WASHINGTON, D.C. — Jennifer Smith, a Texas real estate agent, remembers when she considered her car an office, her cellphone a professional lifeline. If it rang, she picked it up. If she thought of information to share, she dialed. She knew that it wasn’t the best idea to chat while driving, of course, but it wasn’t illegal, and she didn’t want to lose clients. Besides, she figured, she was careful.
But then, in September last year, a driver using a cellphone plowed through a red light and slammed into Ms. Smith’s mother’s mini-SUV. Linda Doyle, who’d been on her way to pick up cat food for the Central Oklahoma Humane Society, where she was a regular volunteer, died the next morning.
During the excruciating months that followed, Smith couldn’t shake the feeling that something about the crash didn’t make sense. The driver who killed her mother was a sober, churchgoing 20-year-old who’d never even had a speeding ticket. He had been on the phone for less than a minute. Visibility on the road was excellent. But the police report said that when a trooper asked him what color the traffic light had been, the distraught young man responded that he never saw it. He’d crashed into the driver’s side of Ms. Doyle’s car at nearly 50 m.p.h.; there weren’t even skid marks at the scene.
“He’s a good kid,” Smith says. “He is you and I. He is not just a teenager who doesn’t care. I didn’t understand how someone like that could just drive through a light without seeing it. So I started researching.”
The more she found, the angrier she became. Study upon study showed that talking on a cellphone while driving was far more dangerous than she’d realized – that a driver on a phone had the same reaction speed as someone legally intoxicated, that those talking on a phone behind the wheel are four times as likely to crash, that texting while driving is even more dangerous. And studies repeatedly showed that hands-free headsets – sometimes advertised as safer – were no less dangerous.
“I was just astonished,” she says. Soon, Smith joined a growing movement of crash victims’ families, academic researchers, and public-safety advocates campaigning against “distracted driving.”
This public-safety movement has for years lobbied state legislatures to change driving laws, worked with schools and student groups, and pressured the federal government and industries to set new cellphone regulations. But momentum has picked up recently with some high-profile fatal crashes, including a number involving teens texting while driving. And last month, in what many saw as a coming of age for the movement, the US Department of Transportation hosted a distracted driving summit, where Secretary of Transportation Ray LaHood called for action against what he termed a “deadly epidemic.”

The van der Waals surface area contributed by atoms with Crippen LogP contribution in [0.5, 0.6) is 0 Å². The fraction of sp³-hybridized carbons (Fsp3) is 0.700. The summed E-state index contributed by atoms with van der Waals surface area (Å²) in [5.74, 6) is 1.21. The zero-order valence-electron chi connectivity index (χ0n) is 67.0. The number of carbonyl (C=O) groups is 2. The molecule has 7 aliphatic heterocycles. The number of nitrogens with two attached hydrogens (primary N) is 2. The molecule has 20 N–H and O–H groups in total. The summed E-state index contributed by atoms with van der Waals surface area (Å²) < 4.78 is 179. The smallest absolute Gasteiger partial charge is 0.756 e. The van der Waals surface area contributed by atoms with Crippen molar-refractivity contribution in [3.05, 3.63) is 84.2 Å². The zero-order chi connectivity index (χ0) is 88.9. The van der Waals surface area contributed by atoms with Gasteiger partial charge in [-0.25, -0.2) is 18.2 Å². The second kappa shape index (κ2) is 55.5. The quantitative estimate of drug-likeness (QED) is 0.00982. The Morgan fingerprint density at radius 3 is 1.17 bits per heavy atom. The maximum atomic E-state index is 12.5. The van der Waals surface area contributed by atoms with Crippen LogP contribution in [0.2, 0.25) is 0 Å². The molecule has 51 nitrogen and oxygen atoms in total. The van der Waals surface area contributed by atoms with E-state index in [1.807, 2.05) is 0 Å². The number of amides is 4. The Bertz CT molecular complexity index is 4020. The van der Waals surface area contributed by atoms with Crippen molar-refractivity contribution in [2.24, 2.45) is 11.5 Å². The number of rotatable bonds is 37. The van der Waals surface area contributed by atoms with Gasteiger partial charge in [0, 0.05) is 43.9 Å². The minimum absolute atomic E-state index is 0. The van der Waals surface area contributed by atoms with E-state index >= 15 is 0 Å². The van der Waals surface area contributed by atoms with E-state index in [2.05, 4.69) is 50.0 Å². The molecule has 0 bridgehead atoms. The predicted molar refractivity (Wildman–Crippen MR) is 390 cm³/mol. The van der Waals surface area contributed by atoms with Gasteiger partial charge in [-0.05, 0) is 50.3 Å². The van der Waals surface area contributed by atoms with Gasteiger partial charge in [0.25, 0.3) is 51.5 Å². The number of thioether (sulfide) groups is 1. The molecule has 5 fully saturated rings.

“Distracted driving is a menace to society. And it seems to be getting worse every year,” he said.
But he and others say that the fight against distracted driving could be much harder than other public-safety efforts, including the anti-drunken-driving movement that swept the country in the 1980s.
Far more people talk on their cellphones and use other electronic gadgets in the car than drive drunk, safety officials say. A generation of text-happy teenagers are getting their driver’s licenses, and established drivers are increasingly buying smart phones that allow for distracting activity beyond just text-ing and talking – GPS and entertainment devices, too, pull eyes and mental focus off the road.
And even where hand-held phone use in cars is banned – as it is in California, Connecticut, New Jersey, New York, Oregon, Washington, the District of Columbia, and the Virgin Islands – enforcement is difficult. One study observing New York drivers, for instance, showed that the law did little to reduce the number of drivers with phones to ears.
While dozens of countries – from Australia to Zimbabwe – take a harsh view of this behavior and have banned hand-held phones in cars, there is little social stigma in the US.
Moreover, some research suggests that Americans are actually addicted to their phones. Harvard University psychiatrist John Ratey and other researchers have found that the brain receives a rush when it processes a text message or ring – the same high a gambler feels when hitting the jackpot.